Parents sometimes will not speak up about what they are experiencing in fear of their children being taken as well as the stigma that comes with the potential diagnosis.  Parents may not even tell their family and close friends because they don’t want to be judged.  Sometimes family and friends may think you aren’t stable enough to take care of your child.

Here’s great news, you are not alone. You are not the only one that suffers from anxiety and or depression.  I try to explain what’s going on inside of my head, however, it’s difficult when you are explaining this to those who don’t walk my journey.  This lifestyle that I lead is very stressful and the emotions are unpredictable and are a moment by moment thing. We could literally be ok and the next moment something could go left. 

It’s hard to make plans while in this particular type of lifestyle.  If you are able to keep plans, that’s considered to be a HUGE accomplishment lol. Typically, we have to depend on others in order to conquer the plans we’ve set and unfortunately, we all know how that is relying on others!  Typically when we aren’t able to keep plans, it’s due to someone else not coming through or the child becoming suddenly ill forcing you to stay home.

Sometimes folks don’t understand why I have to cancel so soon and sometimes that causes me to shutdown. It’s not like I do not want to go out and enjoy myself, however, there are times when it just doesn’t permit.

What people don’t know is, each time Jaylen gets a new diagnosis, it sends me into a blank space and I am forced to work through it.  What I’ve come to realize is, those feelings are okay to have and I should allow them to send me to a dark place. Now, I don’t stay in the dark space I just acknowledge what I am feeling so I can move forward with healing. I have to remind myself that it’s okay to be NOT ok.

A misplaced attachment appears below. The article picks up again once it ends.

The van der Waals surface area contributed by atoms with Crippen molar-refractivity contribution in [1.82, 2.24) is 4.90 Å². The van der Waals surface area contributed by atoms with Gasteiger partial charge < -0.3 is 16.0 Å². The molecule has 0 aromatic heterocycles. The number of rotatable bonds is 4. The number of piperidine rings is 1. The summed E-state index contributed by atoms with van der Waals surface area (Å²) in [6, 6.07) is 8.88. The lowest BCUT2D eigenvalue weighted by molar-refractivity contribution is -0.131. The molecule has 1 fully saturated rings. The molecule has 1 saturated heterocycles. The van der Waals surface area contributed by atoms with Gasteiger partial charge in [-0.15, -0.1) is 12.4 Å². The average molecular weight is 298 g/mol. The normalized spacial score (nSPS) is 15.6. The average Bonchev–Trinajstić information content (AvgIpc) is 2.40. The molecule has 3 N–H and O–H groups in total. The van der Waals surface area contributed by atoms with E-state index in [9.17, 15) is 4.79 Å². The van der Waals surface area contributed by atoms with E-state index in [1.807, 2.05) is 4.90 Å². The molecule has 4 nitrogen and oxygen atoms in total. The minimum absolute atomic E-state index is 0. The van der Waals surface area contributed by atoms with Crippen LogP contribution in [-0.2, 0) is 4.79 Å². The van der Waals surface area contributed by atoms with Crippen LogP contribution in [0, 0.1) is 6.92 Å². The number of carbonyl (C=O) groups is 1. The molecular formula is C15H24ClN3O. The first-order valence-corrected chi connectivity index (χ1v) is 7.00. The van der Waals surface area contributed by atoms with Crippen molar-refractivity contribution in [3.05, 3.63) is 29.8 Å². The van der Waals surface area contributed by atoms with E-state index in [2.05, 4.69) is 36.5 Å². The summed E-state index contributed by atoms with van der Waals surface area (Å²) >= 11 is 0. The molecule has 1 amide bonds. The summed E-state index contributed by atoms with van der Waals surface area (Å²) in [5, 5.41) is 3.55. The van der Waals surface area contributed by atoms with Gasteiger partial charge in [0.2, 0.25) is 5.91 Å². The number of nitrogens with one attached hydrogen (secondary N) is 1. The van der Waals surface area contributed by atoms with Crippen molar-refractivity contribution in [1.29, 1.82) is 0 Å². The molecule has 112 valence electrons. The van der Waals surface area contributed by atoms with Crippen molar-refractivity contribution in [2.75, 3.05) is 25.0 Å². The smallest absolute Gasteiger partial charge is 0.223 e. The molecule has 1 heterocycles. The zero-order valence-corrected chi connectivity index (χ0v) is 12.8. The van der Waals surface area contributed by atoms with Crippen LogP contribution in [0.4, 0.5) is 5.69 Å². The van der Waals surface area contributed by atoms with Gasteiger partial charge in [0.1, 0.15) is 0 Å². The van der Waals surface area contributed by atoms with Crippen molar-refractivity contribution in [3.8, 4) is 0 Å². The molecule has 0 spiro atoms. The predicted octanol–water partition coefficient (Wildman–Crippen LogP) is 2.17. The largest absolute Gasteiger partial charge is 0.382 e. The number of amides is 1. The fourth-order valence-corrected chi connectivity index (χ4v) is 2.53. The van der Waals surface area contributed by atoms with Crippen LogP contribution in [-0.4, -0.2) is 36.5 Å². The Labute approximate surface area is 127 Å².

It takes me time to remember that I have been chosen for this task and I have no right to quit as long as long as Jaylen isn’t quitting. Jaylen doesn’t allow his diagnosis to stop him, I will not allow my anxiety and depression stop me. I know with professional assistance I can conquer depression and anxiety. I encourage anyone that has depression and anxiety to seek medical attention so you can get on track and led a peaceful life. 

Grief

Grief, what is it?

Grief is a feeling of deep sorrow, especially that is caused by someone’s death. Why do we have to acquire so much pain from death? It comes from knowing that a loved one is gone. You will not be able to touch, hug, kiss or talk to them in the flesh. I could imagine the pain but I never quite understood it or truly knew what it felt like. That it was an unbearable overwhelming, can’t breathe type of pain. When I met my husband I learned more about it than I ever could imagine. And didn’t realize God was preparing me for that pain.